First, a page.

A Tale of Two Superintendents, Public Schools of the Tarrytowns

Massive construction, budget worries, school diversity, the march of technology, sustainability concerns. Being a school superintendent means dealing with a host of issues.

imagesAs the new school year ramps up, we caught up with the area’s two Superintendents, Dr. Kathleen Matusiak of the Irvington Union Free School District, and Dr. Howard Smith of the Public Schools of the Tarrytowns, to ask them to gaze into their crystal balls and give us a peek at what lies in store for their respective districts.

Q: What is one thing you’re looking forward to more than anything else this school year?

Dr. Howard Smith: I probably have to say being done with construction. This is the year where we will pretty much complete construction activity both at the Middle School/High School and also work that we’ve taken on at Washington Irving. We have all new science labs. Instead of one eating area that we had to juggle, the middle school and high school will have their own separate eating areas. Instead of one gym that had to be shared, we’ll have two gyms. A brand new auditorium, new music facilities, new art rooms. When we’re done, everybody will be able to say things are better than they were as it relates to their particular area.

Q: Has one goal of the construction been to better separate the middle school from high school?

Smith: Yes. That was a clear goal from the beginning. Really we wanted to create a much more distinct middle school environment for our kids. I think the layout will allow that to happen.

Q: What, if any, big changes are occurring in your district this year?

Smith: Certainly the construction. It’s sort of a building block, it enables certain things to happen. In and of themselves the rooms don’t teach the kids, the teachers teach the kids, but it gives us the capacity to do some things that we weren’t doing.

The other thing we’re trying to do is to ramp up our capacity to use electronic means whenever possible to create more opportunities for back and forth communication. One thing we hope to be able to do is start to create a portal on our website so parents can get on, click, and see how their children are doing in certain respects, check on their performance, and then, if there are questions, engage in a dialogue through email with the teacher.

Q: What is the biggest challenge facing your district this year?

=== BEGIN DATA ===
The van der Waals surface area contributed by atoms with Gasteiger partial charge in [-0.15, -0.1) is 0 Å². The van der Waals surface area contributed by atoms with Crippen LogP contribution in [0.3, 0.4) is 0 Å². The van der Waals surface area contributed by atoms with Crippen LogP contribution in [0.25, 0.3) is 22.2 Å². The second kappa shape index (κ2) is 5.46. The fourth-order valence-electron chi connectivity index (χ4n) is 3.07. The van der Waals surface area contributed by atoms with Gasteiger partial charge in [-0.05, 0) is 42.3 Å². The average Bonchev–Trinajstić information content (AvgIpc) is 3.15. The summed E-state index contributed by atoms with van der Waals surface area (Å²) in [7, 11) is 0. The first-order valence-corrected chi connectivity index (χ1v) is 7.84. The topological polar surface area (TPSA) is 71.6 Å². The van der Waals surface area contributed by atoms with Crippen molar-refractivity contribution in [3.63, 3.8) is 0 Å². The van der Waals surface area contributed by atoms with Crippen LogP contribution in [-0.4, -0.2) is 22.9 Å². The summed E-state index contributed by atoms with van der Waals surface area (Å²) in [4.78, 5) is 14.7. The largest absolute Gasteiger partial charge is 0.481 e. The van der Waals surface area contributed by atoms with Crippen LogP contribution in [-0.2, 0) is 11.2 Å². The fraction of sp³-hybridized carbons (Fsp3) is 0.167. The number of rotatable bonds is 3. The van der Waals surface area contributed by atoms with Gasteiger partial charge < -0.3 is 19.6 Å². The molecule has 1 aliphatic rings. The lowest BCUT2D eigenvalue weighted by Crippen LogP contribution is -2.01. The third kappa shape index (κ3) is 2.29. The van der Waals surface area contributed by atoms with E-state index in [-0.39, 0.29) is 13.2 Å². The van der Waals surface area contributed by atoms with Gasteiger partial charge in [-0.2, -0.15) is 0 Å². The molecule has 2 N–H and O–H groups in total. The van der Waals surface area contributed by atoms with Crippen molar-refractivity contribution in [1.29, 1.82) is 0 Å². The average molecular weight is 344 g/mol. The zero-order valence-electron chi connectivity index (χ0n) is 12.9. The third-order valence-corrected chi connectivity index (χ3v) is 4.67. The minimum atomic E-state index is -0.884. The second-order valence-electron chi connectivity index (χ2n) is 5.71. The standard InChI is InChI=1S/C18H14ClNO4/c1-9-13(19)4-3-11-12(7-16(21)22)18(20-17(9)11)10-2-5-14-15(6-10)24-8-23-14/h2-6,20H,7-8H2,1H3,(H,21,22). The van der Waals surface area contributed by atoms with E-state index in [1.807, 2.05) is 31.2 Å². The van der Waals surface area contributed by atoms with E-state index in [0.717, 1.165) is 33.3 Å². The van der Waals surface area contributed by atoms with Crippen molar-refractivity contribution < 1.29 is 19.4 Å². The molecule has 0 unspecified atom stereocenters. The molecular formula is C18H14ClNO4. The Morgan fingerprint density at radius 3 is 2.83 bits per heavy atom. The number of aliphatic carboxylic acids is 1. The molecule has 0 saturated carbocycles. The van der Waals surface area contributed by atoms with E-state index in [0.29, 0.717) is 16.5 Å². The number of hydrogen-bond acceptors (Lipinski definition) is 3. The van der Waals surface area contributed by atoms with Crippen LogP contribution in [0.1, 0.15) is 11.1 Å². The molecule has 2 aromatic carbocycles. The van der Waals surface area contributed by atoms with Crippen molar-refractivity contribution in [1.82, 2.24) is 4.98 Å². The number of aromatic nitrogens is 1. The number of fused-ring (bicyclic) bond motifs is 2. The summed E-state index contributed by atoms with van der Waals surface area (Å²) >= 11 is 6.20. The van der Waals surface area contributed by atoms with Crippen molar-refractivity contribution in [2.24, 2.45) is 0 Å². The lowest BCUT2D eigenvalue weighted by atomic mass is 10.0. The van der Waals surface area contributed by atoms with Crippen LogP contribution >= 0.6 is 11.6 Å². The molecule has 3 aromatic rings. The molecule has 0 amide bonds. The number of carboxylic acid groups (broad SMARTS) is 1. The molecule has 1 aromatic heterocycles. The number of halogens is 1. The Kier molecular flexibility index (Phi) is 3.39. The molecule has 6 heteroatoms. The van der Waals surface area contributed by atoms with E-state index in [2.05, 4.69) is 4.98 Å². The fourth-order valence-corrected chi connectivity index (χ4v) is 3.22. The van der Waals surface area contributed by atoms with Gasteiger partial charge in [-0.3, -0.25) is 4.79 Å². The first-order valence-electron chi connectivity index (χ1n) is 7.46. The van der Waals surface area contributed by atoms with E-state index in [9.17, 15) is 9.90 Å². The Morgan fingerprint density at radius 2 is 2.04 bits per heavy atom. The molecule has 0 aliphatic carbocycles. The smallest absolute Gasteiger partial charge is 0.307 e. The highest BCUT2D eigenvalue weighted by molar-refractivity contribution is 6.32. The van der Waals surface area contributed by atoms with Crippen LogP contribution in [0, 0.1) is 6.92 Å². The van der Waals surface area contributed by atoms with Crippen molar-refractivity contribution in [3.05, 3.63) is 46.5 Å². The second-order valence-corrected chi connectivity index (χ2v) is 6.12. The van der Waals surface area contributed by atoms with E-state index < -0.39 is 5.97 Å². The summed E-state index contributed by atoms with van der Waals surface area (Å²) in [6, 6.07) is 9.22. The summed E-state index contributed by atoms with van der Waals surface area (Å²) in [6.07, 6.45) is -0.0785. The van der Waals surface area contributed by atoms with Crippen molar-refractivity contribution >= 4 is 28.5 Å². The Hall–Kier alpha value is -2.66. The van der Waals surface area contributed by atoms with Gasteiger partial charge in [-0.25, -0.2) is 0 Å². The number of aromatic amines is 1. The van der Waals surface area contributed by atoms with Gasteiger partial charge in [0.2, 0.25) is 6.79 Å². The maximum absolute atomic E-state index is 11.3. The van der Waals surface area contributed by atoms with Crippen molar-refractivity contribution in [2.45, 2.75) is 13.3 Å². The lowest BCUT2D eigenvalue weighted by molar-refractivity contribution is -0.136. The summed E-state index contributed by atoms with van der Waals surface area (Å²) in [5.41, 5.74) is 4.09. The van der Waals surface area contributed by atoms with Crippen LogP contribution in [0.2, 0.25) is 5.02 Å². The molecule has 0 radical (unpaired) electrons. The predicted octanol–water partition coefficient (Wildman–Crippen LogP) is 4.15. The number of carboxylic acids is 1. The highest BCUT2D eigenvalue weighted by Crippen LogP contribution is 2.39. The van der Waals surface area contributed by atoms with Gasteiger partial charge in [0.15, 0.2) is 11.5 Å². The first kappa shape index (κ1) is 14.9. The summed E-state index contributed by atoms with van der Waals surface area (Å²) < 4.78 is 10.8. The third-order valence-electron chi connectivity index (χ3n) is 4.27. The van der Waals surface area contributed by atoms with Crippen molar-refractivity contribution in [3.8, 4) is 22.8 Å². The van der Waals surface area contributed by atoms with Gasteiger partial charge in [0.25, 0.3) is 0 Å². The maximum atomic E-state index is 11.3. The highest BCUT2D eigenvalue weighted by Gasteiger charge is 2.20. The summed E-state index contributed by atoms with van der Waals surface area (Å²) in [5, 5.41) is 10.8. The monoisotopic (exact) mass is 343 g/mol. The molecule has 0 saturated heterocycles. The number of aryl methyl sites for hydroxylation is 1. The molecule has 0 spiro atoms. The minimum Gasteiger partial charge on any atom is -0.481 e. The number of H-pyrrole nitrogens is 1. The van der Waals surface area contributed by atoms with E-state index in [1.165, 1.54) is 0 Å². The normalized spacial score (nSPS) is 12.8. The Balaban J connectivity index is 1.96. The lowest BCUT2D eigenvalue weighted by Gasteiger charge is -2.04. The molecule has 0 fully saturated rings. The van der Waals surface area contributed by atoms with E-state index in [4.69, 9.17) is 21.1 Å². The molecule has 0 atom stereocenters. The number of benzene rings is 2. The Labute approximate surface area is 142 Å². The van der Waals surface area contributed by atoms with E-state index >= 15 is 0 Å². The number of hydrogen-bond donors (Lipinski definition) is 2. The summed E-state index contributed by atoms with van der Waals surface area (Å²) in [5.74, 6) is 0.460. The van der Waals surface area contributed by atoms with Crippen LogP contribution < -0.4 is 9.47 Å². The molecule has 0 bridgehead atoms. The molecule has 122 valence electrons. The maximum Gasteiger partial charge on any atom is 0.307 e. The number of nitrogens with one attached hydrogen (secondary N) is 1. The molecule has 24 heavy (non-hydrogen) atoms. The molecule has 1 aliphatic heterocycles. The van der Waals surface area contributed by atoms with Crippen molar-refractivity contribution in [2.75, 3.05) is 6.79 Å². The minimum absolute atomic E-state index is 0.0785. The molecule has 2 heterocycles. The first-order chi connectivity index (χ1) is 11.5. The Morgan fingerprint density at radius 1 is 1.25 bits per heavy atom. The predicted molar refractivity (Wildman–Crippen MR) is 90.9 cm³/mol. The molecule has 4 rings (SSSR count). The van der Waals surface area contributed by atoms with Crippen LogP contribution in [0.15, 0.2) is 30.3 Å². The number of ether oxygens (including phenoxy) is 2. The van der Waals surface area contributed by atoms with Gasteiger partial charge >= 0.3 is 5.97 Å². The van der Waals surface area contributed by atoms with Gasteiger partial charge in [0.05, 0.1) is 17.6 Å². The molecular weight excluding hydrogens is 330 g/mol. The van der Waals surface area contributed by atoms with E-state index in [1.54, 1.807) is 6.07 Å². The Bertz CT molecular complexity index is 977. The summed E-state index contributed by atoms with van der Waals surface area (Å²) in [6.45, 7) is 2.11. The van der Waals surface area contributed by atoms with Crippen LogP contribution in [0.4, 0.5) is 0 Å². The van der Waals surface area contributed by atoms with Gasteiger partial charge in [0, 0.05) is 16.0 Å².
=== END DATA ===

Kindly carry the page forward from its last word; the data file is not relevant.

Smith: Making sure we provide a balance in programs and services relative to the really wide-ranging needs of our students. We have students who come from very enriched backgrounds and have had a lot of experiences and come to public school expecting that we’ll take them even further. And we also have a number of students who are new not just to the district but to the country and who are coming in not just learning a new language but also trying to catch up, skill-wise. So that incredible range that we have continues to be the biggest challenge of our district as far as trying to make sure that we allocate resources in ways that are responsive to those needs and don’t leave one segment of the population or another underserved.

Q: What are you doing, if anything, to integrate Sustainability Education into the curriculum?

Smith: We are participating in the regional development of a Sustainability Curriculum at the 7th and 8th grade levels, which we will be implementing this year. So we’re trying to bring it in a very purposeful way and integrate it into our curriculum, not treat it as a tack-on kind of thing. It’d be philosophically incompatible with the notion of sustainability if we couldn’t find a way to infuse it into the program overall.

Q: What place does Technology have in your classrooms?

Smith: That’s a real point of pride for the district. The most exciting thing we’ve been doing the last couple years involves the instillation of SmartBoards in the classrooms. We were among the first to get them into the elementary level, we have 100% saturation there and we’re almost there at the secondary level. What’s exciting about that is it creates a window in every classroom to the entire global environment.

Q: One last question. Do you have any advice for parents at the start of the school year?

Smith: Showing interest in what their children are doing in the classroom and in school. And try not to accept the answer to the classic question, “What did you do in school today?” “Nothing.” Don’t accept that. Without nagging, kids don’t like nagging, but getting kids in the habit of understanding that they can’t get away with a pat answer like that.

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